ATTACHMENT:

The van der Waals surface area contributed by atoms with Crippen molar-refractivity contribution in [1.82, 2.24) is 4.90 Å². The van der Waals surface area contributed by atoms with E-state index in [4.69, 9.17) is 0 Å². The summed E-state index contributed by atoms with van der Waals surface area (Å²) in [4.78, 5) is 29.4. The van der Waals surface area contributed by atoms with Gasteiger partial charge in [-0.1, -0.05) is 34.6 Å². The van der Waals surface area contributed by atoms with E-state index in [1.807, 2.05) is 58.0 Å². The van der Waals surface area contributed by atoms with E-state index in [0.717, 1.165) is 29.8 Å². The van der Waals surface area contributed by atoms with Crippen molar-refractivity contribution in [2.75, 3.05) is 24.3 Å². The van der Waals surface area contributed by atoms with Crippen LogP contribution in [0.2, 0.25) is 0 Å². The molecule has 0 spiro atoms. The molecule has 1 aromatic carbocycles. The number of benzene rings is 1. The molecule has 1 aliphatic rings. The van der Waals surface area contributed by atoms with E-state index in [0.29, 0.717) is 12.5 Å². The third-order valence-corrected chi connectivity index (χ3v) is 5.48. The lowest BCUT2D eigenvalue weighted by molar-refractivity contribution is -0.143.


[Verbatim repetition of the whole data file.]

The van der Waals surface area contributed by atoms with Crippen molar-refractivity contribution in [1.82, 2.24) is 4.90 Å². The van der Waals surface area contributed by atoms with E-state index in [4.69, 9.17) is 0 Å². The summed E-state index contributed by atoms with van der Waals surface area (Å²) in [4.78, 5) is 29.4. The van der Waals surface area contributed by atoms with Gasteiger partial charge in [-0.1, -0.05) is 34.6 Å². The van der Waals surface area contributed by atoms with E-state index in [1.807, 2.05) is 58.0 Å². The van der Waals surface area contributed by atoms with E-state index in [0.717, 1.165) is 29.8 Å². The van der Waals surface area contributed by atoms with Crippen molar-refractivity contribution in [2.75, 3.05) is 24.3 Å². The van der Waals surface area contributed by atoms with Crippen LogP contribution in [0.2, 0.25) is 0 Å². The molecule has 0 spiro atoms. The molecule has 1 aromatic carbocycles. The number of benzene rings is 1. The molecule has 1 aliphatic rings. The van der Waals surface area contributed by atoms with E-state index in [0.29, 0.717) is 12.5 Å². The third-order valence-corrected chi connectivity index (χ3v) is 5.48. The lowest BCUT2D eigenvalue weighted by molar-refractivity contribution is -0.143.